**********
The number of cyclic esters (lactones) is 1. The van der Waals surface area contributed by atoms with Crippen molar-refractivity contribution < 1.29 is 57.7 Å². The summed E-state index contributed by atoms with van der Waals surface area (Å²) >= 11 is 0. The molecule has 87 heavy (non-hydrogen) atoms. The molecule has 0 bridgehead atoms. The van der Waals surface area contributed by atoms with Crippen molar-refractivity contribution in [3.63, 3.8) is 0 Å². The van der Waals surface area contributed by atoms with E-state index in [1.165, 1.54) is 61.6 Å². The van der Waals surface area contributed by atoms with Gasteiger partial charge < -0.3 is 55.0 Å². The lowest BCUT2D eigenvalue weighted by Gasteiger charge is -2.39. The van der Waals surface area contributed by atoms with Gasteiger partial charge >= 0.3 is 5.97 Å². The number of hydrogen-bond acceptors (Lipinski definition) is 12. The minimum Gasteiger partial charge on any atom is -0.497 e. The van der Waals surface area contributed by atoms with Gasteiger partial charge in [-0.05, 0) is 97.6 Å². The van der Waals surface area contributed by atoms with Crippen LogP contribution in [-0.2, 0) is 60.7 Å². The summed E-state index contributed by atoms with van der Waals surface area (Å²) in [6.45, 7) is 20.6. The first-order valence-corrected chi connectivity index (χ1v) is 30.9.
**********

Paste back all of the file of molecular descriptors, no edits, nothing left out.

The number of cyclic esters (lactones) is 1. The van der Waals surface area contributed by atoms with Crippen molar-refractivity contribution < 1.29 is 57.7 Å². The summed E-state index contributed by atoms with van der Waals surface area (Å²) >= 11 is 0. The molecule has 87 heavy (non-hydrogen) atoms. The molecule has 0 bridgehead atoms. The van der Waals surface area contributed by atoms with Crippen molar-refractivity contribution in [3.63, 3.8) is 0 Å². The van der Waals surface area contributed by atoms with E-state index in [1.165, 1.54) is 61.6 Å². The van der Waals surface area contributed by atoms with Gasteiger partial charge < -0.3 is 55.0 Å². The lowest BCUT2D eigenvalue weighted by Gasteiger charge is -2.39. The van der Waals surface area contributed by atoms with Gasteiger partial charge >= 0.3 is 5.97 Å². The number of hydrogen-bond acceptors (Lipinski definition) is 12. The minimum Gasteiger partial charge on any atom is -0.497 e. The van der Waals surface area contributed by atoms with Gasteiger partial charge in [-0.05, 0) is 97.6 Å². The van der Waals surface area contributed by atoms with Crippen LogP contribution in [-0.2, 0) is 60.7 Å². The summed E-state index contributed by atoms with van der Waals surface area (Å²) in [6.45, 7) is 20.6. The first-order valence-corrected chi connectivity index (χ1v) is 30.9.